Energy minister Panos Skourletis’s plan to lead the main power utility PPC into partnerships with private-sector investors – with the aim of reducing the utility’s electricity market dominance to avoid part-privatization – is still at a preliminary stage and requires plenty of work before it can be actualized, sector officials closely following the developments have informed.
The minister, in an effort to convince Genop, PPC’s main workers union, that the threat of privatizing utility units has been averted, is painting a brighter-than-real picture of negotiations between PPC and Elpedison for a prospective partnership, claiming they are at an advanced stage.
The reality, however, is believed to be quite the contrary. Sources said the minister’s presentation of the talks is exaggerated. Some discussion with PPC officials concerning the possible inclusion of hydropower stations belonging to the utility into the package for a first of a number of anticipated partnerships has taken place, but other than that, all is still at a preliminary stage, the sources informed.
Any talk of a finalized road map for the PPC partnerships plan, as was declared this week, is premature, the sources noted. The European Commission’s Directorate-General for Competition has yet to receive an official application as an agreement has yet to be reached by PPC with Edison, ELPE (Hellenic Petroleum), and Ellaktor, a trio already active in Greece’s electricity market as Elpedison.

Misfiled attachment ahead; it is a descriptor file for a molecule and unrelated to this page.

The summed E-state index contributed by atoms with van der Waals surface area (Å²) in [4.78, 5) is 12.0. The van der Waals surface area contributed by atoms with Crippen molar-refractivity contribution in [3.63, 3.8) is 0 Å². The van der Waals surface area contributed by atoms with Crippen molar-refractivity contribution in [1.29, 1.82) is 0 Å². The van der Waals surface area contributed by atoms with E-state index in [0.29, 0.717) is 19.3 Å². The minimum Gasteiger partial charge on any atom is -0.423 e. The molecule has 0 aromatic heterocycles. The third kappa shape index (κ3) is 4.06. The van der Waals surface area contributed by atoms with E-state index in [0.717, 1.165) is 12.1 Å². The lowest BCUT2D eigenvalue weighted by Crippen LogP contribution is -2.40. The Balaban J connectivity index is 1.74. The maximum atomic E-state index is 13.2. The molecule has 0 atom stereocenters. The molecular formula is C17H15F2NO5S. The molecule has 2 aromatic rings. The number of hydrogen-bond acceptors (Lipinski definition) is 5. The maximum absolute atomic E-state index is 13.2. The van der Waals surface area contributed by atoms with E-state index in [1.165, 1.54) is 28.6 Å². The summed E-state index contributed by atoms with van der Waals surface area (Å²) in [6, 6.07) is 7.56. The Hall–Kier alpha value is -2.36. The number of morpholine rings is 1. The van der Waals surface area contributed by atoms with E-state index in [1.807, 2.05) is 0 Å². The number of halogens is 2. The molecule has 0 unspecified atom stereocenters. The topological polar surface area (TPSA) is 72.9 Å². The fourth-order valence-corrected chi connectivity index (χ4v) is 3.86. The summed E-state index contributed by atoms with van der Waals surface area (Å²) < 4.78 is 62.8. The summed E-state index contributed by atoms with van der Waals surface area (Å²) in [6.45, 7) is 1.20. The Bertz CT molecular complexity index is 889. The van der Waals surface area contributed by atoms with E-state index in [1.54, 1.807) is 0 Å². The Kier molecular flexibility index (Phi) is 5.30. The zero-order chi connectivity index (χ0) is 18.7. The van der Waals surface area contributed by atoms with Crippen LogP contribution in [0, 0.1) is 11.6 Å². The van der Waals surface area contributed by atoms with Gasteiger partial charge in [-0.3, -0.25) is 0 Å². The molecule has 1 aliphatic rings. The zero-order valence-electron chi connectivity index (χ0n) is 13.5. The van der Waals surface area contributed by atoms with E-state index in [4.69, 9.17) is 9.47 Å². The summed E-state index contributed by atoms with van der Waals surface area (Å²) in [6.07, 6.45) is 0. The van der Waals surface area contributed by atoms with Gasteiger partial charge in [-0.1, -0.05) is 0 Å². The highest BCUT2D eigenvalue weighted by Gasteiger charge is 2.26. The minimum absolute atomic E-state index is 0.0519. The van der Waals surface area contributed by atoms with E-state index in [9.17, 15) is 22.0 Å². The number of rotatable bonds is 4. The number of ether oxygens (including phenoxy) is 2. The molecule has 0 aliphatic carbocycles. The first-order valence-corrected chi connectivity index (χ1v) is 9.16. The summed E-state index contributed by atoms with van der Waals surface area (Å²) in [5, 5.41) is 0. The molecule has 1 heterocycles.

The energy ministry may be keen to swiftly push ahead the partnerships strategy but PPC is moving at a far slower pace. At this stage, talks are still focused on whether PPC may agree to include hydropower stations into the package.
At best, a clearer picture on a first partnership between PPC and private investors will begin emerging around autumn. Most likely, though, developments will not begin to truly roll until 2017, which is too far ahead to assume Skourletis will still be at the helm of the energy ministry.
The only silver lining at this stage is that Genop appears to have been convinced that PPC partnerships with private-sector investors constitute the least evil of available options.